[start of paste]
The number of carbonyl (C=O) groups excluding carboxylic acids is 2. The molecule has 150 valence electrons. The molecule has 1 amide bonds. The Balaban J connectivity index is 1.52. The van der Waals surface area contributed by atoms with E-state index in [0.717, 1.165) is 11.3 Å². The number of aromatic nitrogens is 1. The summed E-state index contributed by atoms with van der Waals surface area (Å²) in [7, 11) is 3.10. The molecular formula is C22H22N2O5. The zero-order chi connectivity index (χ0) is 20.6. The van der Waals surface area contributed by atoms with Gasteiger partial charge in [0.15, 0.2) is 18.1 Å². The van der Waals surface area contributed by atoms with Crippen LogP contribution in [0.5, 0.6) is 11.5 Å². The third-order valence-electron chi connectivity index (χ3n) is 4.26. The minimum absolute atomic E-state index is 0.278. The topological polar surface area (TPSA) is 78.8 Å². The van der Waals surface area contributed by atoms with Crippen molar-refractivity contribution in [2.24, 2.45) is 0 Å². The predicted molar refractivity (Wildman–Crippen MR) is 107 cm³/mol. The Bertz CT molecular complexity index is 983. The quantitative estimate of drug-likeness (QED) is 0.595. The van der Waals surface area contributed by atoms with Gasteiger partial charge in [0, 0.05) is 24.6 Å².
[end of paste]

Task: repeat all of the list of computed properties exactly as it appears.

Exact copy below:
The number of carbonyl (C=O) groups excluding carboxylic acids is 2. The molecule has 150 valence electrons. The molecule has 1 amide bonds. The Balaban J connectivity index is 1.52. The van der Waals surface area contributed by atoms with E-state index in [0.717, 1.165) is 11.3 Å². The number of aromatic nitrogens is 1. The summed E-state index contributed by atoms with van der Waals surface area (Å²) in [7, 11) is 3.10. The molecular formula is C22H22N2O5. The zero-order chi connectivity index (χ0) is 20.6. The van der Waals surface area contributed by atoms with Gasteiger partial charge in [0.15, 0.2) is 18.1 Å². The van der Waals surface area contributed by atoms with Crippen LogP contribution in [0.5, 0.6) is 11.5 Å². The third-order valence-electron chi connectivity index (χ3n) is 4.26. The minimum absolute atomic E-state index is 0.278. The topological polar surface area (TPSA) is 78.8 Å². The van der Waals surface area contributed by atoms with Crippen molar-refractivity contribution in [2.24, 2.45) is 0 Å². The predicted molar refractivity (Wildman–Crippen MR) is 107 cm³/mol. The Bertz CT molecular complexity index is 983. The quantitative estimate of drug-likeness (QED) is 0.595. The van der Waals surface area contributed by atoms with Gasteiger partial charge in [0, 0.05) is 24.6 Å².